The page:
4. There are likely to be 9 new success criteria. The current editor’s draft indicates 9 new success criteria — 2 at Level A (not including the change for 2.4.7 Focus Visible) and 5 at Level AA and 2 at Level AAA. The criteria aim to assist users with low vision, cognitive and learning disabilities, and those with motor disabilities with benefits for users of mobile devices that have disabilities. Draft criteria address the following (links are for the latest editor’s draft of WCAG 2.2)
  5. WCAG 3.0 is ahead. Going forward, much effort will be put into a future version of accessibility guidelines — a “WCAG 3.0.”. WCAG (titled the W3C Accessibility Guidelines) 3.0 will be the major successor revision of WCAG guidelines and will not be backwards compatible. A latest working draft of the W3C Accessibility Guidelines (WCAG) 3.0from December 2021 is available for review. The final recommendation of WCAG 3.0 is predicted to be published sometime in the next 3 to 5 years.
  6. Supporting Documents are in the Works. The working group continues to create techniques that will document sufficient and failure examples for the WCAG 2 series of guidelines with emphasis placed on creating techniques for the new criteria in WCAG 2.2. Additional supporting documents including How to Meet WCAG 2.2 and Understanding WCAG 2.2 are in development with drafts posted for Understanding WCAG 2.2.  The W3C’s guidance on applying WCAG to non-web Information and Communication Technology is planned to be updated this coming year to include WCAG 2.2 criteria.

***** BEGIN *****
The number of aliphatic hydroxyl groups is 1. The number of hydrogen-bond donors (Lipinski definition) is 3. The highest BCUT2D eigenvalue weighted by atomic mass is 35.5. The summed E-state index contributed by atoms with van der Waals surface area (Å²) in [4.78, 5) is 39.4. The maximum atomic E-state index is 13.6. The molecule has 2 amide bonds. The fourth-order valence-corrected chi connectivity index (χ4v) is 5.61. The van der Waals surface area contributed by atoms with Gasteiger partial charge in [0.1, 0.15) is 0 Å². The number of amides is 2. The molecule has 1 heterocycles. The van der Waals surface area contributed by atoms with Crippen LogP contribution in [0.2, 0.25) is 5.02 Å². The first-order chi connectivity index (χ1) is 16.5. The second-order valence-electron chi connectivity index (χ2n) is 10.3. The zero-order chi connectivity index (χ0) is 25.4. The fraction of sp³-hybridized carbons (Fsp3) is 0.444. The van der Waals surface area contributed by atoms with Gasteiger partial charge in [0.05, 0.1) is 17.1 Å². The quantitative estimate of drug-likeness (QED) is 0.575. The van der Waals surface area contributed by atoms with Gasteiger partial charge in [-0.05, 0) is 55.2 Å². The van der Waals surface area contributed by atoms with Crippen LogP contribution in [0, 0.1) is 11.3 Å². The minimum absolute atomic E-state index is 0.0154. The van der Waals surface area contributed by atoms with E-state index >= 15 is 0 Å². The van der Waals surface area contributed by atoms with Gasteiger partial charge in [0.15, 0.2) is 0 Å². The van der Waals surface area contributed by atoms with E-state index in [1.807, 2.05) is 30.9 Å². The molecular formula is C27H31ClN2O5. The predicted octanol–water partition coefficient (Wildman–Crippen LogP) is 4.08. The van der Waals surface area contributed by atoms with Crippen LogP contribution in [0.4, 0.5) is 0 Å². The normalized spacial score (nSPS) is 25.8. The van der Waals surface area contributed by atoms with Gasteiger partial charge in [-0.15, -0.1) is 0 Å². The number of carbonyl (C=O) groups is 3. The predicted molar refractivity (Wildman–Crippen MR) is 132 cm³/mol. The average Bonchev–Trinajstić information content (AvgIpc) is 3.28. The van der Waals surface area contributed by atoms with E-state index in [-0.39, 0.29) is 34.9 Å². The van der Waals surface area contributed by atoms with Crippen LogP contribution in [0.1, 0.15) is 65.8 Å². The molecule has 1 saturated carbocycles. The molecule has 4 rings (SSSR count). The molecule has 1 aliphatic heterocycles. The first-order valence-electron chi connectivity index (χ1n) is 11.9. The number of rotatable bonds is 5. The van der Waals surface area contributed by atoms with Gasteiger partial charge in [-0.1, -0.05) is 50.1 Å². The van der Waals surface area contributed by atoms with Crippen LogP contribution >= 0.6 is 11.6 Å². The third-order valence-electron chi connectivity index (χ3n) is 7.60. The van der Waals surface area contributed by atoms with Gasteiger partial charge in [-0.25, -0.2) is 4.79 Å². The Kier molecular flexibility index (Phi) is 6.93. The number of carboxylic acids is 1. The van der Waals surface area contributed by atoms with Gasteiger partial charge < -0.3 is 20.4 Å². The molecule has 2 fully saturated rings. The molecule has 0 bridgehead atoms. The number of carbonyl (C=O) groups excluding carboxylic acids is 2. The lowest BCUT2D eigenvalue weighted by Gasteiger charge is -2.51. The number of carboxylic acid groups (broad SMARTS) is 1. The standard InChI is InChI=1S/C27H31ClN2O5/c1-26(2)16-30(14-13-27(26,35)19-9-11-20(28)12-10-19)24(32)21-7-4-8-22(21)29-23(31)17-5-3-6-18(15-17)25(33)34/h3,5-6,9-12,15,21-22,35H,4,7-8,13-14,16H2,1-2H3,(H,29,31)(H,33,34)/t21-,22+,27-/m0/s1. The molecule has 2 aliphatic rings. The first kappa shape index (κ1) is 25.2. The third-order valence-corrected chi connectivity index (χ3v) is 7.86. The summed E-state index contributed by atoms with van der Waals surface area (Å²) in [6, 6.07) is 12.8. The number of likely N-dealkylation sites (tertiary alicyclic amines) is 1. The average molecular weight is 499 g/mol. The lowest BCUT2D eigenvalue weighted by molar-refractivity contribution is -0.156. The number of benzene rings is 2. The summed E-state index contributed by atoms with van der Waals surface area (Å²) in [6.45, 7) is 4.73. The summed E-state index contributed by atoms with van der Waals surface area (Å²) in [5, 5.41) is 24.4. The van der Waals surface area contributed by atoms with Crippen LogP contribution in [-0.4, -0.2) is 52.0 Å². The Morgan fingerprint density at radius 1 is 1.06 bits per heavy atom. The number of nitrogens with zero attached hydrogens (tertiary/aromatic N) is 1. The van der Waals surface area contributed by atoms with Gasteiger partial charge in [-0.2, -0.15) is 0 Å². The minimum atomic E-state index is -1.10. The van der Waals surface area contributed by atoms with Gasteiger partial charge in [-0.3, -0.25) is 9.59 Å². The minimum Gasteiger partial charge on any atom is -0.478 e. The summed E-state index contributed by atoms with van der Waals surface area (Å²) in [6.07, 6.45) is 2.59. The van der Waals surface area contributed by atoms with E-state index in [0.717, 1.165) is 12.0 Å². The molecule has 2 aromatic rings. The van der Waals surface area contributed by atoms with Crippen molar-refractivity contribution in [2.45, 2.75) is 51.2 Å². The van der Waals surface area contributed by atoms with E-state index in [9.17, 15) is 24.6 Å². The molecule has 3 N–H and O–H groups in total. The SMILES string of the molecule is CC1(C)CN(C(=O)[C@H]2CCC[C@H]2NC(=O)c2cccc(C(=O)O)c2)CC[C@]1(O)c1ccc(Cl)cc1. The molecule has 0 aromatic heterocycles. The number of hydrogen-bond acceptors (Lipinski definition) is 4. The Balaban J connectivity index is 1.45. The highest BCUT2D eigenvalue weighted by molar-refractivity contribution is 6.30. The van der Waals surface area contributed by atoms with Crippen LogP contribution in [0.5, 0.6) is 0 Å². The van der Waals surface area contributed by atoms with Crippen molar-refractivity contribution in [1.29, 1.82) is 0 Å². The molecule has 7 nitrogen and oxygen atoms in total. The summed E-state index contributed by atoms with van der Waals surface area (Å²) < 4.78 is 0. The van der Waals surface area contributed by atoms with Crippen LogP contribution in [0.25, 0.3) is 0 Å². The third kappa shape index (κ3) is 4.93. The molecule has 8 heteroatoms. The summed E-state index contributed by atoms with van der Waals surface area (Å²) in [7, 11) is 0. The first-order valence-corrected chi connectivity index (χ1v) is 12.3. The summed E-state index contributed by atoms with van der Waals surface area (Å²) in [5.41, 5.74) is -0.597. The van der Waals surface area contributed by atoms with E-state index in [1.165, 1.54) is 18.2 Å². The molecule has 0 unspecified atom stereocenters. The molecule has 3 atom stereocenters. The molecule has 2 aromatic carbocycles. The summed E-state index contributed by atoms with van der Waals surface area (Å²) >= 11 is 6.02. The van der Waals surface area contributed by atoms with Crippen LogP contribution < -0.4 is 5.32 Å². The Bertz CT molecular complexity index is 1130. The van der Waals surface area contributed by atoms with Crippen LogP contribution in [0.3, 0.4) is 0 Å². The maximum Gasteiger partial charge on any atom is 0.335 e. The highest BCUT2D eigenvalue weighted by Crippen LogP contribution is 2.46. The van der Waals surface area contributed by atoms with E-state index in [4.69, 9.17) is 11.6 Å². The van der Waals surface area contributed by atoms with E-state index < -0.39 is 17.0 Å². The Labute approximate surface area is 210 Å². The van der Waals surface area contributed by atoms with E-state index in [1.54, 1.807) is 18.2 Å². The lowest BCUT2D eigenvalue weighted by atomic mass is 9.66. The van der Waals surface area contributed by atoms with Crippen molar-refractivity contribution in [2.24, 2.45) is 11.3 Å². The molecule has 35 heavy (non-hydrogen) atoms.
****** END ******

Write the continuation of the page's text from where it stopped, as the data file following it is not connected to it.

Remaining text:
7. WCAG 2.2’s adoption into the current regulations is unknown at this time.
    • We have no details suggesting that it would be taken up by the US government into Section 508.
    • After WCAG 2.2 is released, it will likely be referenced at some point by accessibility advocates in settlement agreements and litigation — but not until 2022 at the earliest.